SPEECH AND AND SPEAKING TIPS 1 -5

SPEECH AND SPEAKING

 

I wanted to offer some general thoughts that may be useful as speech and speaking remembrance or reminder statements. It does us good to reflect on the rudiments of speaking and listening.

These are not in any particular order but all may have situational merit.

 

1
SPEAK TO BE REMEMBERED Those most remembered as speakers are those who galvanise their audiences and engage with them. Don’t over talk. Twenty five minutes is tops. Engage the audience, involve them.

 

Always speak with conviction and sincerity. The audience can sense passion and speaker belief in his or her message by studying the presenter’s body language. Introduce, develop and conclude carefully.

 

I BELIEVE THE EYES TO BE THE MOST POWERFUL OF COMMUNICATIONS TOOLS. Speakers who are confident rove the audience, with his/her eyes canvassing the eyes of everyone in the listening group.

2
SPEAK FROM THE HEART. Never be a ‘veneer speaker’ whose polish belies his/her commitment to the subject. Be a person remembered by the audience for sincerity. Speak to, not ‘down’ to your listeners.

 

Speakers and presenters should aim to embrace the audience, drawing listeners toward him or her by the power of sincerely uttered words. This will being them ‘together as one’ in a sharing context.

 

Listen carefully to speakers and EVALUATE them for strengths and elements of presentation you feel they might do differently and better. The exercise helps you focus on message and messenger.

3
DON’T OVERDO NOTES. They detract. Speakers generally know what they want to say. I recommend small cards that snug into the palm of the hand. List KEY WORDS as prompts for what you wany to say.

 

CONFIDENT SPEAKERS in an informal situation can go to pieces in formal situations. They pull down a blind in their minds which says ‘ uptight time’. Make sure the blind is never pulled down.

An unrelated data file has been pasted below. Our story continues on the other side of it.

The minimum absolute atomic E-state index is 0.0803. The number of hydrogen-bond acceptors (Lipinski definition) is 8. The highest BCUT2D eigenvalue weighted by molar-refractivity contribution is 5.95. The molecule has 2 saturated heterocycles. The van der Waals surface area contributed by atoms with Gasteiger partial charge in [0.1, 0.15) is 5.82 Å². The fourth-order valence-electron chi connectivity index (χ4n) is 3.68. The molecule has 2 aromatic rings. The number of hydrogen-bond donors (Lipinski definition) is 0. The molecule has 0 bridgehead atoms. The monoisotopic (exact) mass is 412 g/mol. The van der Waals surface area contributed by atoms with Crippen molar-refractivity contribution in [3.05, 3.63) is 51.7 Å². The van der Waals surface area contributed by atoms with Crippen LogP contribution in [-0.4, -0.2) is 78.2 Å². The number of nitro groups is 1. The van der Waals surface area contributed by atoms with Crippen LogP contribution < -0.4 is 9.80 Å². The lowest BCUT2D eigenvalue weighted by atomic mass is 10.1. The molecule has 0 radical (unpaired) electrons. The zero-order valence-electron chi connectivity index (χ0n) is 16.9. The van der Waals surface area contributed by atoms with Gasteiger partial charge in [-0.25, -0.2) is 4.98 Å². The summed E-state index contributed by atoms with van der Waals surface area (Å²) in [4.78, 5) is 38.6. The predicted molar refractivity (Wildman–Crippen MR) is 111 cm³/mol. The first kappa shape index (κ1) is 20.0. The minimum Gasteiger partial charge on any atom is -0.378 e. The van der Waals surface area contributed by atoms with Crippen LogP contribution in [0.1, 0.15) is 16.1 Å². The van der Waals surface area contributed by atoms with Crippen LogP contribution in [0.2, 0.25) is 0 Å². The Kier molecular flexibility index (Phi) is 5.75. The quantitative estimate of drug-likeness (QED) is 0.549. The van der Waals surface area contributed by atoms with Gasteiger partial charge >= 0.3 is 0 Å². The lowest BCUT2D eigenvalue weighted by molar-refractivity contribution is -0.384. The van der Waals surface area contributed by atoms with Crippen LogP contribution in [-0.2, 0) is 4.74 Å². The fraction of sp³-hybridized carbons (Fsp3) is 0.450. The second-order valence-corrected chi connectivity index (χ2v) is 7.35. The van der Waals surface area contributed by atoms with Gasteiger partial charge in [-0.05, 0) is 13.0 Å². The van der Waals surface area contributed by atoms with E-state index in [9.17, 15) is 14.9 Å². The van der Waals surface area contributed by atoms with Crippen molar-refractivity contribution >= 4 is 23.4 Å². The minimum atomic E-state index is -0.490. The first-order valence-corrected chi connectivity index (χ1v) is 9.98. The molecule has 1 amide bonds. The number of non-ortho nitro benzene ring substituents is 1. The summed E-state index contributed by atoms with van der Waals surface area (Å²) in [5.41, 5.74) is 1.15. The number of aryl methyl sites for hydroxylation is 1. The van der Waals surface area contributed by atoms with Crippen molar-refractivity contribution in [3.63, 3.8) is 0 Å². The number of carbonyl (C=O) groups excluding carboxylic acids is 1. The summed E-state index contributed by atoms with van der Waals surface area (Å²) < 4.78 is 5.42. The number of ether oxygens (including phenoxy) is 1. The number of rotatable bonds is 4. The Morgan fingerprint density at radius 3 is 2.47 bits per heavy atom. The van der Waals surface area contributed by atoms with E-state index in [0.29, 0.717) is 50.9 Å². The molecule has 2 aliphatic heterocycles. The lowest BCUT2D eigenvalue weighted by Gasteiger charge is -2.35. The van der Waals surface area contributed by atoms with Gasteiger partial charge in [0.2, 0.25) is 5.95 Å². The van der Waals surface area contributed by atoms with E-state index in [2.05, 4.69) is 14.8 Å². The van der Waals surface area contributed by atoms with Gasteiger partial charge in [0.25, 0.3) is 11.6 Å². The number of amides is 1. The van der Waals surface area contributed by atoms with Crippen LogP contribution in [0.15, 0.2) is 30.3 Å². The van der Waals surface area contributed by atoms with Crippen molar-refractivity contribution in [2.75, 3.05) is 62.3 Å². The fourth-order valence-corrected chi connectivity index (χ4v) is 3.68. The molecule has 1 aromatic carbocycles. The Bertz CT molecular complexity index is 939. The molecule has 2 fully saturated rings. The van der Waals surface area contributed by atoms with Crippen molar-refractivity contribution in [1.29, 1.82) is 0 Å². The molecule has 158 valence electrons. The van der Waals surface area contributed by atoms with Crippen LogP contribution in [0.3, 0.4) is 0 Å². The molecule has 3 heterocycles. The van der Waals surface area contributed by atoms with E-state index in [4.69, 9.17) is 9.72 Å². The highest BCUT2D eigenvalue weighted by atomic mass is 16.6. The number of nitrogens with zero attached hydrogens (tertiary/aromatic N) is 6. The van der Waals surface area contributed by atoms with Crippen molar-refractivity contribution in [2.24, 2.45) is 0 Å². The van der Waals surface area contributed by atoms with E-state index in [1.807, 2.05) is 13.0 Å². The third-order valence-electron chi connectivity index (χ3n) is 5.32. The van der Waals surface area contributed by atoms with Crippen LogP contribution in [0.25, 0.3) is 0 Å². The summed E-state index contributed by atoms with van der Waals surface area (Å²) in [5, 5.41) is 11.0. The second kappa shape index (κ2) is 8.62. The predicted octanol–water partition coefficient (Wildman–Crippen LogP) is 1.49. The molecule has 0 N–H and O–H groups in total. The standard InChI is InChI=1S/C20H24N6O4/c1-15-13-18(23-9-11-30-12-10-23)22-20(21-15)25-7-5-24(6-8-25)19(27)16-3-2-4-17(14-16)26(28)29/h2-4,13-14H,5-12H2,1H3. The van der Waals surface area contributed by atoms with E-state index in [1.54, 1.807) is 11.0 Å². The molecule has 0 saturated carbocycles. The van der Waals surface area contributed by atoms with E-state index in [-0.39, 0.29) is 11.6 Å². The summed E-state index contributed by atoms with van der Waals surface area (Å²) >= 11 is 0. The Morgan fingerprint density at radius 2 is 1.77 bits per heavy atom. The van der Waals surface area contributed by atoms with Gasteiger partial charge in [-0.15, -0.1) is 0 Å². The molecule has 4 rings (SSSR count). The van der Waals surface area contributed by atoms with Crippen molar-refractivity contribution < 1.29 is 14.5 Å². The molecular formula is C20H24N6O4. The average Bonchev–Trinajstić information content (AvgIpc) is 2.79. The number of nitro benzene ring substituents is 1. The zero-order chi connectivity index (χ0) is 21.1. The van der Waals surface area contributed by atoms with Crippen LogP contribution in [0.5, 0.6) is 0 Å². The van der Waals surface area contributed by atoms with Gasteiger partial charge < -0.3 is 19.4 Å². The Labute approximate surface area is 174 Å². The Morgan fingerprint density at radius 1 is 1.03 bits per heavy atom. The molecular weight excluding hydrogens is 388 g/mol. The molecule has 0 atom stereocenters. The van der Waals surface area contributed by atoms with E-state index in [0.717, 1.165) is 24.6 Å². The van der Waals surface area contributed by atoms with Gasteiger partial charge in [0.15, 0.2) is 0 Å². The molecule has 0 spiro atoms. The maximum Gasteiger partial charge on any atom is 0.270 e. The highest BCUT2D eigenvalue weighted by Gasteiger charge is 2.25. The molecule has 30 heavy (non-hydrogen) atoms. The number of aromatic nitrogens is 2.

Make sure that topics have a beginning, middle and end. PLAN for presentations to establish, build and ebb to a telling and final conclusion. Balance within discourse is a key and essential need.

4
When presenting DON’T SHUFFLE. Movement is a part of gesture. Movement can be illustrative and points (of delivery) reinforcing. If movement is meangless stand in a relaxed but stationary manner.

 

SOME SPEAKERS GO ON AND ON FOREVER. What starts well goes downhill and the presenter loses it. I once heard that 24 minutes was the ideal time for any presentation where presenter owns the floor.

 

Presenters need to ensure that DRESS supports and enhances their podium status.The finest presentation in the world will be ruined if presenters do not respect audience by looking the part.

5
Speakers need to think about THANK YOU often offered at the end of a presentation. Realistically it is the audience who should be offering thanks to the presenter for his or her contribution.

Watch out for DISTRACTING GESTURES. Scratching parts of body while presenting needs avoiding. Don’t scratch nose, squint, overuse eyebrow wrinkle. Involuntary actions can be off-putting.

INJECT HUMOUR into speech, but AVOID LAUGHING at that humour. Humour engages and focuses audience groups. However, those same audiences can be off-put if speakers laugh at their own jokes.

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